The story of this shrine begins in the year 1177, when a shepherd sat on a high hill overlooking the medieval city of Aleppo in northern Syria. His name was Abdallah and he was from a poor neighborhood of immigrants. Abdallah had just returned from the noon prayer at the mosque and, from his perch in the warm sun atop the mountain, he could see his sheep and hear their tinkling bells as they cropped the green shrubs and yellowing grass that grew down the hillside. On the horizon, inside the stout medieval walls newly rebuilt by the son of the great Saladin – the Sunni Muslim general who would soon recapture Jerusalem and evict the Crusaders from the Holy Land – the towering mass of the ancient fortified Citadel shouldered its way toward the sky. Below the Citadel, the vast, labyrinthine suq (market) sprawled for miles in colorful, chaotic splendor under shady, vaulted-stone passageways, testimony to Aleppo’s long history as a vibrant and cosmopolitan trade entrepôt, a key terminus of the Silk Route that linked China to the ports of the Mediterranean.
In the heat of the afternoon, Abdallah began to doze off. As he slipped into a dream, he had a strange vision. Nearby, a man emerged from a cleft in the rock and ordered in a commanding voice: “Tell the people of Aleppo to build a shrine here and call it the Mashhad al-Husayn (a grandson of the Prophet Muhammad)!” Abdallah awoke, and, awestruck at the miraculous vision, dropped his shepherd’s staff and ran to the suq, where he began recounting the miracle and exhorting the city’s inhabitants to come build a shrine. Excited crowds quickly gathered and, inspired by the vision of the humble shepherd, organized themselves for the task. Within days, groups of volunteers were created, workdays were assigned, and soon, the merchants of Aleppo had arranged a surcharge on their goods to provide funding for the project. Not long afterwards, the shrine gained some more illustrious patrons. The mayor of the city of Aleppo himself built an elaborate portal and, a few years later, in 1196, that portal was torn down and replaced by an even more spectacular one built by Aleppo’s Sunni governor, al-Malik al-Zahir, the son of Saladin. Thus, even the Arabic textual sources reveal much that complicates the narrative of perpetual conflict. We learn, for example, that the shrine was an intra-sectarian project, and that it was built by elites and commoners alike. What more can we deduce using the methods of an architectural historian?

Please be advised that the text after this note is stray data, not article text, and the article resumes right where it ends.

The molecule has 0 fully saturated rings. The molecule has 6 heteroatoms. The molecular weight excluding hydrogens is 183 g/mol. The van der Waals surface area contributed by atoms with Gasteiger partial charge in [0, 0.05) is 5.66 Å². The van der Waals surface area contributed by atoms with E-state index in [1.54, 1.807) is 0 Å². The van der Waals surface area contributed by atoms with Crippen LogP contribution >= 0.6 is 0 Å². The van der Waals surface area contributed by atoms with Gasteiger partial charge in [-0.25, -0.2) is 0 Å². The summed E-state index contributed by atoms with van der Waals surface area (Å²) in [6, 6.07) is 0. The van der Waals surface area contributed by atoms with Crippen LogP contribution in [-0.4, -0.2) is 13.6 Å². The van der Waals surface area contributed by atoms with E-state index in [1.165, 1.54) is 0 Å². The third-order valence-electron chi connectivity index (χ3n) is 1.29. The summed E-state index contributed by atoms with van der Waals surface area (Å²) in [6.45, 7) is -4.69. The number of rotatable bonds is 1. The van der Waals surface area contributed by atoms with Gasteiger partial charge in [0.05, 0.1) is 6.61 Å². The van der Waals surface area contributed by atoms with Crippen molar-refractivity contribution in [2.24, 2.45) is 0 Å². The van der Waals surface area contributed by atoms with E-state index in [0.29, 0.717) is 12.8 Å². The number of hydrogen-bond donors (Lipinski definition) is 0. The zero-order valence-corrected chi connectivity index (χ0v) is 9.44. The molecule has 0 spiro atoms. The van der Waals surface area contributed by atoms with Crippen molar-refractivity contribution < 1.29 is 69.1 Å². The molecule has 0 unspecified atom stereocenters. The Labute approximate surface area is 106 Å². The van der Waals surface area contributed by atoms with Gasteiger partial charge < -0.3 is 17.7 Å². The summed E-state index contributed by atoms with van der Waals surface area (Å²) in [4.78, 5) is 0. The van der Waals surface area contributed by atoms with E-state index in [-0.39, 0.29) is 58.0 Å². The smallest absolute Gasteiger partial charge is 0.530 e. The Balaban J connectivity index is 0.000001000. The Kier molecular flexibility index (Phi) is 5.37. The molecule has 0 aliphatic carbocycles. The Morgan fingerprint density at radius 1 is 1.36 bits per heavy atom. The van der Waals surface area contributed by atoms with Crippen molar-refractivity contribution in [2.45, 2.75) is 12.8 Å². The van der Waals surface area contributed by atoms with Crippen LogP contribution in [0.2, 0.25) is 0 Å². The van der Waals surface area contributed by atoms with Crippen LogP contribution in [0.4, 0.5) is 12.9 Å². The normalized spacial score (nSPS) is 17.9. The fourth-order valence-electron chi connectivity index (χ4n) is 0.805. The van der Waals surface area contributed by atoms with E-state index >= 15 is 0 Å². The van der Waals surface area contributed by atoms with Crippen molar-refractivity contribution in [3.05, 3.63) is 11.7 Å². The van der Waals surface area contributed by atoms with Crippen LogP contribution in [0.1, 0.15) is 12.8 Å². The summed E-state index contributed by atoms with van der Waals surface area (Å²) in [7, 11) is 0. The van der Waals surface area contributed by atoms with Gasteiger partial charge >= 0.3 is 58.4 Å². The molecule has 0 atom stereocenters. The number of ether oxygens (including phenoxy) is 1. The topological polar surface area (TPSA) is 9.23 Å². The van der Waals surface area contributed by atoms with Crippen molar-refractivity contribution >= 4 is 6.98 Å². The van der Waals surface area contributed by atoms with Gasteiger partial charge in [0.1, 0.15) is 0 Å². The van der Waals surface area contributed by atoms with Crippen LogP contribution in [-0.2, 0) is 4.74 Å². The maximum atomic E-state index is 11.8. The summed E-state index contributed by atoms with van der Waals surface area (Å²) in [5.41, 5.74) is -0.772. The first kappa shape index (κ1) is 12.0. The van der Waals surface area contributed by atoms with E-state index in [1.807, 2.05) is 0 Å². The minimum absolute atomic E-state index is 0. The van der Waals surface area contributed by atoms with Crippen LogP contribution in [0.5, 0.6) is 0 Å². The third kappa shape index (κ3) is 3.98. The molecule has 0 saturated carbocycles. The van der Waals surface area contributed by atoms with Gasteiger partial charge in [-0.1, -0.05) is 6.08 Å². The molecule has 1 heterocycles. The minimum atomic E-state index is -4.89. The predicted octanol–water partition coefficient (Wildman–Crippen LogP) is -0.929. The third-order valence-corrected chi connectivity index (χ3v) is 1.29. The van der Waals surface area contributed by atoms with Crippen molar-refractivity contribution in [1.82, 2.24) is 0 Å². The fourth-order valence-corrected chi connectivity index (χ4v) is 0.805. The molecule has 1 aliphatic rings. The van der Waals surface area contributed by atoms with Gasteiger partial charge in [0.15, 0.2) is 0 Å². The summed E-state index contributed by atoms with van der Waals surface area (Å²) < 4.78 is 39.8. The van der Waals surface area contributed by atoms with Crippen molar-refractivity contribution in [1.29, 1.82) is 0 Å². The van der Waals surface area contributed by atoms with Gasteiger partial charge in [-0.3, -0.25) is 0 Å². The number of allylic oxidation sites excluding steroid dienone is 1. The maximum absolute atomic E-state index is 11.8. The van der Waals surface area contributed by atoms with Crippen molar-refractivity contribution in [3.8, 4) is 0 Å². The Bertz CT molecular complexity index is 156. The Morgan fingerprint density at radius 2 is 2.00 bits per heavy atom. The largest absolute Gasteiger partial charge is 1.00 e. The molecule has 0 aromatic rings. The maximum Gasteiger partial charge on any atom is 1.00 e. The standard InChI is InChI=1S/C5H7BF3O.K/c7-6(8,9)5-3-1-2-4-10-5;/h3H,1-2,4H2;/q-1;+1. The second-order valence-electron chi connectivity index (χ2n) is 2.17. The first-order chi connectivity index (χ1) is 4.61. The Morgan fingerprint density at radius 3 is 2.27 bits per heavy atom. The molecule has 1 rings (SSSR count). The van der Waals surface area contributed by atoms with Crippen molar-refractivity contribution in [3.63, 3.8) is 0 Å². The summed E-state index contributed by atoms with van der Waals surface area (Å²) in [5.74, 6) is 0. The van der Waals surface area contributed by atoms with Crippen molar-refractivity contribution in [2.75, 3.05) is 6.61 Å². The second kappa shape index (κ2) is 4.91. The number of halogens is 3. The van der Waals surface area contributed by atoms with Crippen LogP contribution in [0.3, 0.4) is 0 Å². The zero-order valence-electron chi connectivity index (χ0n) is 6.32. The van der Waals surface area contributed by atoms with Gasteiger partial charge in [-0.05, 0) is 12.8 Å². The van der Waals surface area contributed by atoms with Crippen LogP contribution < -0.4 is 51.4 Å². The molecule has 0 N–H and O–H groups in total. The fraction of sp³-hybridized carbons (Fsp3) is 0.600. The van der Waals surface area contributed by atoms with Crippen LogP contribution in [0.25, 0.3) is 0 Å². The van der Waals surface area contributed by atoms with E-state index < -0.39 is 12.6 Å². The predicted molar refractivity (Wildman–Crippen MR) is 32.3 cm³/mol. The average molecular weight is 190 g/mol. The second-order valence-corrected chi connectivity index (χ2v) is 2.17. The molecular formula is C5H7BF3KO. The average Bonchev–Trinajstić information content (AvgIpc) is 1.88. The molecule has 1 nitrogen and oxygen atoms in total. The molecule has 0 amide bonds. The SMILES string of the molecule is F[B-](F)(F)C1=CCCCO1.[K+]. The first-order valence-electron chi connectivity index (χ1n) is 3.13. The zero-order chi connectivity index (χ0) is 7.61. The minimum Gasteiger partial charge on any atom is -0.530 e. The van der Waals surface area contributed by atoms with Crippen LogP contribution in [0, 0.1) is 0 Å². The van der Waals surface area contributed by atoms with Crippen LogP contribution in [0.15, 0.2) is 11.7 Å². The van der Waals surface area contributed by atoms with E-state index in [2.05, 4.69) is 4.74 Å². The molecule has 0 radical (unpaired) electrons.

We can begin by observing some formal elements of the building. The portal built by al-Zahir was higher and taller than almost every other medieval architectural portal in Syria and it was ornamented with a particularly exquisite kind of radiating, inlaid-stone interlace pattern on the outer face, married with a complex type of three-dimensional, interlocking, faceted stone ornament called muqarnas on the interior. In other words, al-Zahir’s portal was a monument meant to awe and astonish. Above all, it was something that the Sunni ruler, al-Zahir, was proud to sponsor and build alongside the Shi’i residents of Aleppo, and as if to confirm this, he emblazoned his name over the entrance on a large, square foundation plaque. Thus we can already see that al-Zahir wanted to emphasize that through the process of its construction and ornamentation, the Mashhad al-Husayn became not a “Shi’i shrine,” but rather a monument to pragmatic cooperation centered on a sentiment shared by both sects: reverence for the Prophet’s family. Indeed, as if to drive the point home, al-Zahir left yet another inscription.
This one wrapped around the portal’s entrance façade and was located just under the heads of visitors entering the shrine. It bore a remarkable message, for it named the twelve Imams of the Shi’a alongside the four Rightly Guided Caliphs of the Sunnis, and, by using calligraphy of similar size and style and directly juxtaposing the two inscriptions, it visually equated the two groups of holy men. At the end, in clear, bold script, he wrote an unambiguously worded entreaty: “May God be pleased with all the Companions of His Prophet.” And with these words, al-Zahir carved in stone a sentiment that powerfully reflects the nuanced, negotiated sectarian history of Islam in Syria and elsewhere in the Islamic world.
Stephennie Mulder is Assistant Professor in the Department of Art and Art History at UT Austin. This essay comes from her new book, The Shrines of the ‘Alids in Medieval Syria: Sunnies, Shi’is and the Architecture of Coexistence
Photographs are by the author, except where noted.
Further reading on the history of Islam and on sectarian co-existence in the Middle East may be found here.
Previous articles on Not Even Past on the history of Islam are listed here.